If one is overestimating exercise and underestimating calories, and most people want variety in the days.... then the question of how much deficit if you are indeed in one can wildly vary.
    I would say it also depends on the context. If I rarely eat at a restaurant or get take out, let's say once a month (which is pretty accurate right now), then the fact that the calories in that one restaurant meal might not be 100% correct is not the most relevant factor in why I'm not losing weight. If, however, I ate out 4 times a week, it would be a good question to ask.

    I've read many threads on these forums in which the inaccuracy of calories in food prepared outside has actually been mentioned, so it is discussed sometimes.

    In every thread I've ever seen where the OP says they aren't losing as expected and eat out a lot, someone, usually many someones, points to the eating out as a likely culprit.

    Especially when the OP in question doesn't bother logging meals out because it's "impossible," or logs random user-created entries that they make no attempt to verify, or makes an attempt at deconstructing the meal that looks woefully underestimated on amounts for main ingredients and makes no allowances for added fats.
  • lemurcat2
    lemurcat2 Posts: 7,893 Member
    globalc00 wrote: »
    The point is if 1 slice of 25 gram bread is 71 calories, its shocking that people can make hamburger buns that are 80 calories for top and bottom piece.

    How is it shocking? Did you see my post!? Hundreds of brands have hamburger buns for 80-90 calories and slices of bread for 35-50 calories. You use butter, milk powder, oil, sugar which are high calories. None of these breads that are lower contain any of that or they use lower calorie replacements.
    globalc00 wrote: »
    The point is if 1 slice of 25 gram bread is 71 calories, its shocking that people can make hamburger buns that are 80 calories for top and bottom piece.

    How is it shocking? Did you see my post!? Hundreds of brands have hamburger buns for 80-90 calories and slices of bread for 35-50 calories. You use butter, milk powder, oil, sugar which are high calories. None of these breads that are lower contain any of that or they use lower calorie replacements.

    Exactly, and a lot of hamburger buns don't weigh very much, as explained.

    This and this. Breads vary a lot by density. When I make homemade bread (which I don't really do anymore, but I used to), it was typically denser than any low cal storebought bread. That's what Lynn was getting at with the question about weight too -- the weights of different bread items are going to vary a lot, depending both on the volume and how dense they are.

    If I'm making a homemade burger, the bun isn't important to me, so I usually get a low cal one. Never stopped me from losing and I have no reason to think the cals are wrong.

    Also, you said your bread was about as basic as can be, but the most basic bread is really just flour, water, and yeast. Lots of bread recipes are similar, see: https://bakerbettie.com/four-ingredient-no-kneadbread/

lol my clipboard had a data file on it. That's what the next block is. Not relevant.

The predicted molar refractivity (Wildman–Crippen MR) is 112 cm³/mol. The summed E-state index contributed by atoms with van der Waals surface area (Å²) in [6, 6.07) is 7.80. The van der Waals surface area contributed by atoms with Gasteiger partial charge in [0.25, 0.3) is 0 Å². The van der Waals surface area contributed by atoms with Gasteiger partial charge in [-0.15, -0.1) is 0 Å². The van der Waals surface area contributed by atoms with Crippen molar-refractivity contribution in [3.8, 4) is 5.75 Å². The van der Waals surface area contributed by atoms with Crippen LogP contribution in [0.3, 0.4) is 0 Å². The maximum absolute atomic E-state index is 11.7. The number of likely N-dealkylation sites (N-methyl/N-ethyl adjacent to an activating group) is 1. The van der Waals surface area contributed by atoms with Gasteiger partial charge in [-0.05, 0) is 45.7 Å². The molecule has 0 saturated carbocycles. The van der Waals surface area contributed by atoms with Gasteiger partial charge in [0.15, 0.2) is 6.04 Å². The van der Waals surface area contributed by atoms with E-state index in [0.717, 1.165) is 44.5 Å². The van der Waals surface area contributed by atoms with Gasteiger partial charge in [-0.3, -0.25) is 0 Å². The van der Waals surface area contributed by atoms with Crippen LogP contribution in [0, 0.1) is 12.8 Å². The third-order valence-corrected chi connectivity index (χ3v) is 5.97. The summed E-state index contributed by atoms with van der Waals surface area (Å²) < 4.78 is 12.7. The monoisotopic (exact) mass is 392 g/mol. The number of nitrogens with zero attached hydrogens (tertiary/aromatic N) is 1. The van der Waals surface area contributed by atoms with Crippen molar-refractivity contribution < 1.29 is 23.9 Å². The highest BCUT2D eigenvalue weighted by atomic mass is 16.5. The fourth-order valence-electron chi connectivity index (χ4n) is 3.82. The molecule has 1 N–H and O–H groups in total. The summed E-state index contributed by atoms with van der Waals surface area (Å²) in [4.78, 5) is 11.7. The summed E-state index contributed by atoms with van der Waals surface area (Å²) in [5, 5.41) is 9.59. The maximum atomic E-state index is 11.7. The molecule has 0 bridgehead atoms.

• panda4153
    panda4153 Posts: 417 Member
    zamphir66 wrote: »
    globalc00 wrote: »
    We all know CICO is key to everyone’s weight loss goal. I often hear people say scale that show body fat are inaccurate. And fitness machine like treadmill or activity tracker over estimate calories burned.

    But it seems like people tend to believe the calories in their food that the restaurant puts up. The portions are cut by machines and cooked by different cook every day. The amount of oil used or how big of a scoop of sides you got all varies.

    Why would you believe one but not the other?

    In every restaurant I've worked at, and I've worked at a few, the portions and quantities of everything are scientifically controlled and managed. Frozen burger patties are the same size. Buns are all the same size. You're trained to put X pickles on something, no more no less. Condiment squirts are precision controlled. It's not just any old bottle of something, it's designed to be precise. Restaurant managers, as much as anything, are making sure no one in the back goes "cowboy" and puts 3.5 scoops of cheese on a pizza when it's only supposed to be 3. All of this is for revenue purposes. And as a consequence, for any reasonably successful franchise restaurant, you can indeed trust their calorie counts to within a reasonably small margin of error.

    I came here to say this. Restaurants operate on a very slim profit margin. Food costs are calculated abs watched very closely against what actually gets used/sold. Restaurants are way more accurate then people think.
  • Jacq_qui
    Jacq_qui Posts: 363 Member
    globalc00 wrote: »
    I know there are buns out there that claim 80 calories. However I bought a breadmaker to make my own bread, and using as basic ingridents as possible to make bread, 80 calories would be essentially 1 slice of bread.

    I make my own bread. A 'slice of bread' is as big as you cut it!